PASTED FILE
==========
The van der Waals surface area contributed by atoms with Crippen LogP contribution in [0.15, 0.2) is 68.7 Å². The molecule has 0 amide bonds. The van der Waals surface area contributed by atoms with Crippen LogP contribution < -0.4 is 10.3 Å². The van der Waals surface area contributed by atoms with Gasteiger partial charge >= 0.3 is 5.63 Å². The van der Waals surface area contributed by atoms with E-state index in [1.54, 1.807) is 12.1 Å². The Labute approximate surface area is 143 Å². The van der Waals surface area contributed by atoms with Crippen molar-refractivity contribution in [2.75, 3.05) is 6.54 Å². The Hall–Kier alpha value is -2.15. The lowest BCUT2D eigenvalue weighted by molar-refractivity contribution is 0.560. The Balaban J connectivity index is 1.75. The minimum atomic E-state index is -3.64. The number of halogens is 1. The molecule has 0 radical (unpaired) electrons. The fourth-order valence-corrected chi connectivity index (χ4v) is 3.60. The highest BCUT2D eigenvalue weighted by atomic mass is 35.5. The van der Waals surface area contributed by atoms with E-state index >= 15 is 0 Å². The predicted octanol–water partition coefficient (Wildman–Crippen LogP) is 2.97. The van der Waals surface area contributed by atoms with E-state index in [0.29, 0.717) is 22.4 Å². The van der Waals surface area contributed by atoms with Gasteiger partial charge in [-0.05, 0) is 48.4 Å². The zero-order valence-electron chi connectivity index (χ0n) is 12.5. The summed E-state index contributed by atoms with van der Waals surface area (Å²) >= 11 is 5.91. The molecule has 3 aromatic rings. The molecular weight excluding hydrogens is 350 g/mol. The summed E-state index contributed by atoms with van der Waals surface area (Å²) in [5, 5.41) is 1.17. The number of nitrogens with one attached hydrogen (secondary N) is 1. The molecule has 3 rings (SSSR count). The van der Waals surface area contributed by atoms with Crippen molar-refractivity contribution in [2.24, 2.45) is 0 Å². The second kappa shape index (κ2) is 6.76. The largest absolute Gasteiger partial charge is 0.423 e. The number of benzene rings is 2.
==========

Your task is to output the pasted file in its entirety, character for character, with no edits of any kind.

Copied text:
The van der Waals surface area contributed by atoms with Crippen LogP contribution in [0.15, 0.2) is 68.7 Å². The molecule has 0 amide bonds. The van der Waals surface area contributed by atoms with Crippen LogP contribution < -0.4 is 10.3 Å². The van der Waals surface area contributed by atoms with Gasteiger partial charge >= 0.3 is 5.63 Å². The van der Waals surface area contributed by atoms with E-state index in [1.54, 1.807) is 12.1 Å². The Labute approximate surface area is 143 Å². The van der Waals surface area contributed by atoms with Crippen molar-refractivity contribution in [2.75, 3.05) is 6.54 Å². The Hall–Kier alpha value is -2.15. The lowest BCUT2D eigenvalue weighted by molar-refractivity contribution is 0.560. The Balaban J connectivity index is 1.75. The minimum atomic E-state index is -3.64. The number of halogens is 1. The molecule has 0 radical (unpaired) electrons. The fourth-order valence-corrected chi connectivity index (χ4v) is 3.60. The highest BCUT2D eigenvalue weighted by atomic mass is 35.5. The van der Waals surface area contributed by atoms with E-state index >= 15 is 0 Å². The predicted octanol–water partition coefficient (Wildman–Crippen LogP) is 2.97. The van der Waals surface area contributed by atoms with E-state index in [0.29, 0.717) is 22.4 Å². The van der Waals surface area contributed by atoms with Gasteiger partial charge in [-0.05, 0) is 48.4 Å². The zero-order valence-electron chi connectivity index (χ0n) is 12.5. The summed E-state index contributed by atoms with van der Waals surface area (Å²) >= 11 is 5.91. The molecule has 3 aromatic rings. The molecular weight excluding hydrogens is 350 g/mol. The summed E-state index contributed by atoms with van der Waals surface area (Å²) in [5, 5.41) is 1.17. The number of nitrogens with one attached hydrogen (secondary N) is 1. The molecule has 3 rings (SSSR count). The van der Waals surface area contributed by atoms with Crippen molar-refractivity contribution in [2.24, 2.45) is 0 Å². The second kappa shape index (κ2) is 6.76. The largest absolute Gasteiger partial charge is 0.423 e. The number of benzene rings is 2.